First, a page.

There are no limits when it comes to creating comics for Jose Alaniz, a professor in the department of Slavic languages and literatures at the University of Washington.
The Edinburg native features his comic strips written back in college and his newest material in his collection “The Phantom Zone and Other Stories: Comics and Prose.”
The book was published in late June and is now listed on Amazon.
Alaniz wrote the “The Phantom Zone” comic strip for The Daily Texan, the University of Texas newspaper as an undergraduate student back in the 90s. It became a trilogy when he wrote “Going Home” during graduate school and “The Death of Chip” in 2018, which was first published in this collection.
Alaniz said he dropped cartooning for a long time, but herealized he always wanted to continue the story of Chip from “The Phantom Zone.”
His work reflects his life growing up in the Rio Grande Valley.
“I grew up in the Valley,” Alaniz said. “I grew up in Edinburg and I left. I did my (undergraduate degree) at UT in Austin, and it was there that I started doing some of these more autobiographical comic strips.”
He said that the best example from those autobiographical strips would be “Going Home,” the second part of the trilogy. In the comic, the character of Chip goes back to the Valley and talks to the people that live there.
“I never call it the Valley, but it looks like the Valley,” Alaniz said. “I drew the palm trees and I drew the highway. I use the house where Chip goes to see his father and his stepmother. That’s my house, that’s the house where we grew up.”
Digging deeper into the characters, he said the most “Valley person” from the comic is Chip’s father, who is partly based on Alaniz’s father and other people from the area.
He also said Chip’s stepmother only speaks Spanish and doesn’t know English.
“That gives you a little bit of a sense of the life and the culture in the Valley,” Alaniz said. “They’re Mexicanos.”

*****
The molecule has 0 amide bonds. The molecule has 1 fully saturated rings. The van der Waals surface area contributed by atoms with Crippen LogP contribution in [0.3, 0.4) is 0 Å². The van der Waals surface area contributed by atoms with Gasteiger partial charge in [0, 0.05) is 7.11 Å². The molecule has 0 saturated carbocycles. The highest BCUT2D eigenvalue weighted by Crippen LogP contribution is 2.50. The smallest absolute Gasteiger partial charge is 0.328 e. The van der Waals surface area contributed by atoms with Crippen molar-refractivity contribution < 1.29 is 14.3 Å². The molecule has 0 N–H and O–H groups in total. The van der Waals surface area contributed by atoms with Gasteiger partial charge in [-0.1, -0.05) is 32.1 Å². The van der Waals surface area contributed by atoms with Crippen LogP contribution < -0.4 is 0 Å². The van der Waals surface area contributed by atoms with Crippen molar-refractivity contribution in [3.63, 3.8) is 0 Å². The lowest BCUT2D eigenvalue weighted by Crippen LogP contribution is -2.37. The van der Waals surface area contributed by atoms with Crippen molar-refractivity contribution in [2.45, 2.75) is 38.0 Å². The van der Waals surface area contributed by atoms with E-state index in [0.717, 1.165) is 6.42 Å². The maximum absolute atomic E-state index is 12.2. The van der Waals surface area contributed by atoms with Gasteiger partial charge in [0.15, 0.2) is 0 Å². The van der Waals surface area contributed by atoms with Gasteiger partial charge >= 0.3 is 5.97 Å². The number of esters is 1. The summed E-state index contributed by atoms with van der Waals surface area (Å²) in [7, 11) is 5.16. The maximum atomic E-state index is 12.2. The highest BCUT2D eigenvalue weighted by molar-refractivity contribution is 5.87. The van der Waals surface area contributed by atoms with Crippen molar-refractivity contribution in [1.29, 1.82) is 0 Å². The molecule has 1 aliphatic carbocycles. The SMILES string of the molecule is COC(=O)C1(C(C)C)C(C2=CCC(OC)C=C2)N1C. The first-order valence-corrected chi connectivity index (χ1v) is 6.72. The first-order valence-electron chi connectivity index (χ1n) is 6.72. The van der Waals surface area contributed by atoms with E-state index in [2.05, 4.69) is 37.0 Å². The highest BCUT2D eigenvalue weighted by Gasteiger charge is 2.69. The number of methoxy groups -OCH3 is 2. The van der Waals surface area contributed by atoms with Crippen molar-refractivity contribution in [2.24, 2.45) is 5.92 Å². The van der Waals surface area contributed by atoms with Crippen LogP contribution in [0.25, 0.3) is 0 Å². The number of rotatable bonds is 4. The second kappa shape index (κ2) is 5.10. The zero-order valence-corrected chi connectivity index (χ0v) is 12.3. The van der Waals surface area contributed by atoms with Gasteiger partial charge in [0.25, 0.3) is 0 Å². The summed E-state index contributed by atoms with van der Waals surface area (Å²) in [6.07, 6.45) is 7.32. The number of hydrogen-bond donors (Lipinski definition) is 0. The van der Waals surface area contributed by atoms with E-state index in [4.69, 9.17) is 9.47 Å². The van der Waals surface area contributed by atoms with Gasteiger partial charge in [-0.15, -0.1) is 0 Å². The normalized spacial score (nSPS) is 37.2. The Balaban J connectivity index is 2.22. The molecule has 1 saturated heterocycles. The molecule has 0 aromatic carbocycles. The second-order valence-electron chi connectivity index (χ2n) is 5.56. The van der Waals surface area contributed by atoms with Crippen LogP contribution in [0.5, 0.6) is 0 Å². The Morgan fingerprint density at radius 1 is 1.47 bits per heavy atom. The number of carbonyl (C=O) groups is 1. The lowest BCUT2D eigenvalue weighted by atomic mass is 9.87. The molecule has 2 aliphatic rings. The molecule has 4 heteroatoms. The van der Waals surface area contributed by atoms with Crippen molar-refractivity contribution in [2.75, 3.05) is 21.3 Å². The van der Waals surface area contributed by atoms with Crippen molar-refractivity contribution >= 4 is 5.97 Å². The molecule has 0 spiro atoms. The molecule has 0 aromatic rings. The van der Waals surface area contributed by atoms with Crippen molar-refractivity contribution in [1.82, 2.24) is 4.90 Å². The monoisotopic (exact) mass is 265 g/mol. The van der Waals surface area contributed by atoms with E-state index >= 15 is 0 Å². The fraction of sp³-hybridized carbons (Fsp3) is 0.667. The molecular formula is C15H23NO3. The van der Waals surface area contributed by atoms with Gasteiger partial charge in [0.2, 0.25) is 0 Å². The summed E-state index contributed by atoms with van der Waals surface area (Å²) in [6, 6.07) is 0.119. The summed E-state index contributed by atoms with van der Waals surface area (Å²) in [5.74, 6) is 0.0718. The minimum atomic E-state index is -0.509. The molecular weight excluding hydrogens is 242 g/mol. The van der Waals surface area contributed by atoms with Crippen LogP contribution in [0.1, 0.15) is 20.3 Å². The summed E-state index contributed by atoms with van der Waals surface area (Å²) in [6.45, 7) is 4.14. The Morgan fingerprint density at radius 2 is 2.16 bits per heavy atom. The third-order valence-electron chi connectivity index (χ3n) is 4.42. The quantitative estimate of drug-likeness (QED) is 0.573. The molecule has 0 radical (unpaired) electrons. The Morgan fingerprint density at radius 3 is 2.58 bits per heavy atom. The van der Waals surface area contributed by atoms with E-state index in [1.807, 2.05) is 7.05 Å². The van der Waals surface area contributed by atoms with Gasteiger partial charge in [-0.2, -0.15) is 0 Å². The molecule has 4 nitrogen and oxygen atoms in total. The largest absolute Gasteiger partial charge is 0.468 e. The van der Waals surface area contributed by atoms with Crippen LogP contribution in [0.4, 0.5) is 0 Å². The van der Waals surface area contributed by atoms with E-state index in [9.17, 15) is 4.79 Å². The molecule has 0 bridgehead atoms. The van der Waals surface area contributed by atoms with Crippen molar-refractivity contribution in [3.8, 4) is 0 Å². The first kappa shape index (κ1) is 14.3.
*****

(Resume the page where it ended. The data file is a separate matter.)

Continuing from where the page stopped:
He said he didn’t necessarily think of Chip as a Mexican-American character, but Chip’s identity organically developed and became more defined.
“In the final story, ‘The Death of Chip,’ the last thing he sees before he is killed is an image of Coatlicue … also on the cover,” Alaniz said. “It’s that monstruos figure which is part of Aztec mythology. So that is another way in which he kind of reconnects back to his roots in Mexico.”
In his other featured work, “Tales of Barrio …” Alaniz tries to bring the voices of people that are not often seen in comics. There are maldiciones and mashups between English and Spanish words.
“I’m actually very curious to see how people respond to that story in the Valley,” he said. “It will probably offend some people who don’t like that kind of language, but other people might be surprised that a comic book can actually have characters that talk like that.”
The last story from the collection, “Old Edinburg,” is about the places in Edinburg that no longer exist, businesses that were destroyed and closed down. Alaniz describes them as places that he grew up with, such as Spotburger and The Citrus movie theater.
“My last story in the book is about that … the feelings that it brought up and now it’s nostalgia,” he said. “But it’s also something that’s a kind of tribute to Edinburg and growing up there. These comics are kind of about loss, but also … trying to remember these places fondly.”
Experimenting with the form of comics is important to Alaniz. The “Planet of the Zooters” is a photo comic in which he uses photographs, demonstrating that comics aren’t necessarily drawn.
“I think it’s important to know that for me, comics have been a part of my life… as long as I can remember,” Alaniz said. “I partly learned to read with comics, partly learned English with comics. I think that comics are a very rich and complex means of expression in an art form. Comics are not just for kids, comics don’t have to be funny. Comics can be about serious and complicated themes.”
Alaniz added he is currently working in another comic book that deals with the cultural and environmental impact of the border wall in the Valley, from Roma to the Gulf.